This column and what I want to say does not apply to all elderly people. Some are very old school and can find some things we call entertainment very offensive and some old folks do need some extra TLC because they are a bit more feeble than others, however I think this speaks of most of the elderly in general.
When I was growing up my Grandmother adopted and raised me. She gave me 3 very special gifts. A life that I wouldn’t have had, a love of reading and she took me to lots of movies where I could get lost in a fantasy world for a couple hours at the time. We only ever had one real disagreement about a movie. In 1976 I saw the ads for “Carrie” and saw that photo of Sissy Spacek covered in blood. I had to see this movie. My Grandmother saw the ads for “Carrie” and saw that photo of Sissy Spacek covered in blood and knew we were not going to see this movie. We went to war about it and I lost. It was the one and only time she refused to take me to see a particular movie of my choice.
We went around for weeks about this movie and I took more than one spanking with the horrendous fits I would throw. Mind you, neither one of us had any idea what the movie was even about at the time. We had this a photo to tell us all we knew. When we got our first VCR the first movie I bought was “Carrie” (I had seen the movie by this time on television in its edited form but had fallen in love with it) and I sat down and watched it with Grandma. When the movie was over, and God help me I could have died, Grandma looks at me with a smile and says in a very sincere manner “I really liked that, I wish we had seen it at the movies.” I know I looked like one of those cartoon characters whose jaw hits the floor, eyes bug out and then they fall apart. Apparently my expression was very funny and she really started laughing when I looked at her and said “You want to die today, don’t you?” We both started really laughing and she admitted she thought it was a different kind of movie when she said no a few years earlier. It is a much loved film for both of us now and I can’t wait for her to see the new version.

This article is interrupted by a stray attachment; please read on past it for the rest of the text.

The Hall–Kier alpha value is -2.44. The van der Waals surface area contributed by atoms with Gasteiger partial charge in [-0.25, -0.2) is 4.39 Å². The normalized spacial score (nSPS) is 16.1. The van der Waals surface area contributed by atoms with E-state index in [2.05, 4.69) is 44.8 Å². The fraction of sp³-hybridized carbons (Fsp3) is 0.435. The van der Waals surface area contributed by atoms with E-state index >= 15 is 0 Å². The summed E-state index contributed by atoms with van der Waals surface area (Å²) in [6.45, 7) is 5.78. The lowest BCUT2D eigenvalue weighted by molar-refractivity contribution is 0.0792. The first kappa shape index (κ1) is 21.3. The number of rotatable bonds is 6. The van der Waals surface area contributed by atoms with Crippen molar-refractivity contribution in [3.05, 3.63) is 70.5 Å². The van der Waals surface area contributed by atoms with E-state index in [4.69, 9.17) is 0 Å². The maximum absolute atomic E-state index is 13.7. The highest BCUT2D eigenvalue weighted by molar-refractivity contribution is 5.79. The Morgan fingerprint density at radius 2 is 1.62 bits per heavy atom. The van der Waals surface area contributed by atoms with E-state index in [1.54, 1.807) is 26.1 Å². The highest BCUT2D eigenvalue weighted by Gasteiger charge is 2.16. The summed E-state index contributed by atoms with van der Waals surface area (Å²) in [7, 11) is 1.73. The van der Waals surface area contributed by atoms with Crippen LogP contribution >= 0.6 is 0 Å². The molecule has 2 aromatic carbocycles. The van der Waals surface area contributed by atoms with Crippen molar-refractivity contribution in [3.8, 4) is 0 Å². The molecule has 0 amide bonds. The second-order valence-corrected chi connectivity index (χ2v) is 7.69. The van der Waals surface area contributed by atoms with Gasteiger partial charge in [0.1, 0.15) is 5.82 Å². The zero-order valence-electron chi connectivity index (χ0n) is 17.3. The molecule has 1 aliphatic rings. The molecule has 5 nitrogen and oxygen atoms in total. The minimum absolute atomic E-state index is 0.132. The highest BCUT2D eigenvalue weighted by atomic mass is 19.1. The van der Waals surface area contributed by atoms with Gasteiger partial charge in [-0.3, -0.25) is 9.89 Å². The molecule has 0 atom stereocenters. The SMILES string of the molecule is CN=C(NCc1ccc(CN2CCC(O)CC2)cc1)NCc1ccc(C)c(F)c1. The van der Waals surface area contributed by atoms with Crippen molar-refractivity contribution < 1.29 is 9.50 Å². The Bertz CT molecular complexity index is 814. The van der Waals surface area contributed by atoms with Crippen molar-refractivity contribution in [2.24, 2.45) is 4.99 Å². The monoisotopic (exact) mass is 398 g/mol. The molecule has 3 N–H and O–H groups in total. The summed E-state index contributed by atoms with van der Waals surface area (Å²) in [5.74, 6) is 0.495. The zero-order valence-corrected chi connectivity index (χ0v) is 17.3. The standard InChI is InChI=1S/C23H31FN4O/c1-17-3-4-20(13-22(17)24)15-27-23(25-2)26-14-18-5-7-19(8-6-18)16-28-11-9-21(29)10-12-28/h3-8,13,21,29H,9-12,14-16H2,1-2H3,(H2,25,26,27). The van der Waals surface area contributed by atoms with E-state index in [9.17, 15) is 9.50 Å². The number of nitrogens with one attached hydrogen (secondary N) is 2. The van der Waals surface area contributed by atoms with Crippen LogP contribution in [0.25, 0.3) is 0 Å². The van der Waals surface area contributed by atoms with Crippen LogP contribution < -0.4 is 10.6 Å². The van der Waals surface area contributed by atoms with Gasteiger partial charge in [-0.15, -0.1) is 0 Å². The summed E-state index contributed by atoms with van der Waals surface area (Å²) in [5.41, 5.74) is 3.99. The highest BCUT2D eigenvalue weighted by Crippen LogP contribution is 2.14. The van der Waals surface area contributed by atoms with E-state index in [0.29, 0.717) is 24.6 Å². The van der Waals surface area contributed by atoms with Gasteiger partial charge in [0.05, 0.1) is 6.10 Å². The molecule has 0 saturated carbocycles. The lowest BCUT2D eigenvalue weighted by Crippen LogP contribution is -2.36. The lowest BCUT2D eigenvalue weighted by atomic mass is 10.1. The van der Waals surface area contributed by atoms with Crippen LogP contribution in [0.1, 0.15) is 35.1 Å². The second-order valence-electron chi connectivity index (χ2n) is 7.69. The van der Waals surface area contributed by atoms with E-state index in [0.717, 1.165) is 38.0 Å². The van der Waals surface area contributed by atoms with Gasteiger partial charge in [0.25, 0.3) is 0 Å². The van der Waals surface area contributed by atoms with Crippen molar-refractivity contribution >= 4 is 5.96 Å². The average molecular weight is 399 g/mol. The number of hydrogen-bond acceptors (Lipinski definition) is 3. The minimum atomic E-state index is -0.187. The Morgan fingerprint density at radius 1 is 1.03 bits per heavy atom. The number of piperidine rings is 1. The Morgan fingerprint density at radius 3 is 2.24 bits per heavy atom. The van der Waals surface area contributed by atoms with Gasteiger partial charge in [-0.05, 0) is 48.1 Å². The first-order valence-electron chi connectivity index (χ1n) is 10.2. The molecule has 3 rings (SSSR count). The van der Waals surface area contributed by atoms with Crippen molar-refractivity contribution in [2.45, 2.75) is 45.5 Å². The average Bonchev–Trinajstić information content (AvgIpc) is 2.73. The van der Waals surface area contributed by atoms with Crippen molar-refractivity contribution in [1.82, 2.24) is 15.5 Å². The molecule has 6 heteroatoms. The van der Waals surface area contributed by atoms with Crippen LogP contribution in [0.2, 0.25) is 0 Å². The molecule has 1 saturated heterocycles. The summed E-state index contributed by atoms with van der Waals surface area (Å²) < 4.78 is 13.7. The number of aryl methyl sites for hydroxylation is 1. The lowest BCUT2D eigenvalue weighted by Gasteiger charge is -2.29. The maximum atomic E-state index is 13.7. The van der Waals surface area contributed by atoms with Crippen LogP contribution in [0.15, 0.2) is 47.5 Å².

As I got older Grandma started going to fewer movies with me although I told her she would go see ‘The Color Purple” with me if I had to hogtie and drag her kicking and screaming. I think that may have been the last movie we went to see in the theater together (but mind you she loved it).
I began renting movies I had seen in the theater and would bring them to Grandma if I thought she would enjoy them. She loved not having to get dressed up and leave the house to see a movie. My bringing a movie and a pizza over were a win/win for her and to this day, even when I go to Georgia (where she now lives) I take at least one movie for us to watch together. Now what this column is actually about begins while Grandma was still here in Florida.